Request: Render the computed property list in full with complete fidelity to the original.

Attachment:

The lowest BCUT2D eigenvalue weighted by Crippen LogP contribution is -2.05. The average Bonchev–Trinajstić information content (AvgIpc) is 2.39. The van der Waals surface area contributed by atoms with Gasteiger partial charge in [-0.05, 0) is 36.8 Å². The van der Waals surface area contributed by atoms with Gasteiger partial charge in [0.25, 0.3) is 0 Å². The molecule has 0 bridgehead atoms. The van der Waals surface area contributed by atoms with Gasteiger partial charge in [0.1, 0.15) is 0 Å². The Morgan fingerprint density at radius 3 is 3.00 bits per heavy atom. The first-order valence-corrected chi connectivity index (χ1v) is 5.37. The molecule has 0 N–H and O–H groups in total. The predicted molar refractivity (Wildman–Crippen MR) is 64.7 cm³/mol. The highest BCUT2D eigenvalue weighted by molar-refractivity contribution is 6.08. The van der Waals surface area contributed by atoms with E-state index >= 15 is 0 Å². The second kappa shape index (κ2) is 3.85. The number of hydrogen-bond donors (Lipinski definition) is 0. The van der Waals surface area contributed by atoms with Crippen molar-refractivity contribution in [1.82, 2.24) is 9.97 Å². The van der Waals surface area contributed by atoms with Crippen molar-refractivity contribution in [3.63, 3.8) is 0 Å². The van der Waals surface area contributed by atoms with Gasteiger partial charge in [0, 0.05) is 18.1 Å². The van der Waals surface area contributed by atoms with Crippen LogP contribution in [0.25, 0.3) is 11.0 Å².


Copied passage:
The lowest BCUT2D eigenvalue weighted by Crippen LogP contribution is -2.05. The average Bonchev–Trinajstić information content (AvgIpc) is 2.39. The van der Waals surface area contributed by atoms with Gasteiger partial charge in [-0.05, 0) is 36.8 Å². The van der Waals surface area contributed by atoms with Gasteiger partial charge in [0.25, 0.3) is 0 Å². The molecule has 0 bridgehead atoms. The van der Waals surface area contributed by atoms with Gasteiger partial charge in [0.1, 0.15) is 0 Å². The Morgan fingerprint density at radius 3 is 3.00 bits per heavy atom. The first-order valence-corrected chi connectivity index (χ1v) is 5.37. The molecule has 0 N–H and O–H groups in total. The predicted molar refractivity (Wildman–Crippen MR) is 64.7 cm³/mol. The highest BCUT2D eigenvalue weighted by molar-refractivity contribution is 6.08. The van der Waals surface area contributed by atoms with E-state index >= 15 is 0 Å². The second kappa shape index (κ2) is 3.85. The number of hydrogen-bond donors (Lipinski definition) is 0. The van der Waals surface area contributed by atoms with Crippen molar-refractivity contribution in [1.82, 2.24) is 9.97 Å². The van der Waals surface area contributed by atoms with Crippen molar-refractivity contribution in [3.63, 3.8) is 0 Å². The van der Waals surface area contributed by atoms with Gasteiger partial charge in [0, 0.05) is 18.1 Å². The van der Waals surface area contributed by atoms with Crippen LogP contribution in [0.25, 0.3) is 11.0 Å².